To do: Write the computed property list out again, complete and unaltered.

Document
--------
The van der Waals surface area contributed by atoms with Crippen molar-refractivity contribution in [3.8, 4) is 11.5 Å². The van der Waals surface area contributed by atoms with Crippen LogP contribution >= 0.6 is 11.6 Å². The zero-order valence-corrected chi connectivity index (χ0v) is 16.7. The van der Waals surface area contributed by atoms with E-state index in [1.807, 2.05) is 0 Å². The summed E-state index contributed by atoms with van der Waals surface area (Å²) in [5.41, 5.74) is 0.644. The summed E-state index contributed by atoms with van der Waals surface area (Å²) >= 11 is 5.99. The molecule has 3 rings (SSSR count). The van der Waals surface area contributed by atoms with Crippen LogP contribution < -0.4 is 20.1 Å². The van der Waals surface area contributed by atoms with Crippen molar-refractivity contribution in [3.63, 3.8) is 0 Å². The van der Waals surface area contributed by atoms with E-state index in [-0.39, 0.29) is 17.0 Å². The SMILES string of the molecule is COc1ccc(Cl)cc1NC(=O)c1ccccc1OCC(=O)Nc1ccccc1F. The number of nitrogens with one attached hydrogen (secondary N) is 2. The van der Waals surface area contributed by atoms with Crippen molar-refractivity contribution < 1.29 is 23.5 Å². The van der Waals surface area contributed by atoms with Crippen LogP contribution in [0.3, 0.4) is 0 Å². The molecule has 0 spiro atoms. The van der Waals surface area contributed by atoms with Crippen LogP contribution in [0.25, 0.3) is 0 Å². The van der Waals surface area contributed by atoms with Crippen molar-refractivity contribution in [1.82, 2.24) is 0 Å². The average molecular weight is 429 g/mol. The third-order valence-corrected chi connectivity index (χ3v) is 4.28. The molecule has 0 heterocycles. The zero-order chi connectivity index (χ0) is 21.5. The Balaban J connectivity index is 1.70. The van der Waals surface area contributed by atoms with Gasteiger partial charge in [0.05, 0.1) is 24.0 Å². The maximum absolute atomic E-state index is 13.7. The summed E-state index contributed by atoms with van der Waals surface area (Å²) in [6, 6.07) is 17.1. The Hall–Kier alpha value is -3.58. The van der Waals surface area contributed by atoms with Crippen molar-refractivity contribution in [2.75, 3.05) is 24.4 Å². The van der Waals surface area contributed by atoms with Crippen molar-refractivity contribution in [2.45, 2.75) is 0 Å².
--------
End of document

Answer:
The van der Waals surface area contributed by atoms with Crippen molar-refractivity contribution in [3.8, 4) is 11.5 Å². The van der Waals surface area contributed by atoms with Crippen LogP contribution >= 0.6 is 11.6 Å². The zero-order valence-corrected chi connectivity index (χ0v) is 16.7. The van der Waals surface area contributed by atoms with E-state index in [1.807, 2.05) is 0 Å². The summed E-state index contributed by atoms with van der Waals surface area (Å²) in [5.41, 5.74) is 0.644. The summed E-state index contributed by atoms with van der Waals surface area (Å²) >= 11 is 5.99. The molecule has 3 rings (SSSR count). The van der Waals surface area contributed by atoms with Crippen LogP contribution < -0.4 is 20.1 Å². The van der Waals surface area contributed by atoms with Crippen molar-refractivity contribution in [3.63, 3.8) is 0 Å². The van der Waals surface area contributed by atoms with E-state index in [-0.39, 0.29) is 17.0 Å². The SMILES string of the molecule is COc1ccc(Cl)cc1NC(=O)c1ccccc1OCC(=O)Nc1ccccc1F. The number of nitrogens with one attached hydrogen (secondary N) is 2. The van der Waals surface area contributed by atoms with Crippen molar-refractivity contribution < 1.29 is 23.5 Å². The van der Waals surface area contributed by atoms with Crippen LogP contribution in [0.3, 0.4) is 0 Å². The molecule has 0 spiro atoms. The van der Waals surface area contributed by atoms with Crippen LogP contribution in [0.25, 0.3) is 0 Å². The van der Waals surface area contributed by atoms with Crippen molar-refractivity contribution in [1.82, 2.24) is 0 Å². The average molecular weight is 429 g/mol. The third-order valence-corrected chi connectivity index (χ3v) is 4.28. The molecule has 0 heterocycles. The zero-order chi connectivity index (χ0) is 21.5. The Balaban J connectivity index is 1.70. The van der Waals surface area contributed by atoms with Gasteiger partial charge in [0.05, 0.1) is 24.0 Å². The maximum absolute atomic E-state index is 13.7. The summed E-state index contributed by atoms with van der Waals surface area (Å²) in [6, 6.07) is 17.1. The Hall–Kier alpha value is -3.58. The van der Waals surface area contributed by atoms with Crippen molar-refractivity contribution in [2.75, 3.05) is 24.4 Å². The van der Waals surface area contributed by atoms with Crippen molar-refractivity contribution in [2.45, 2.75) is 0 Å².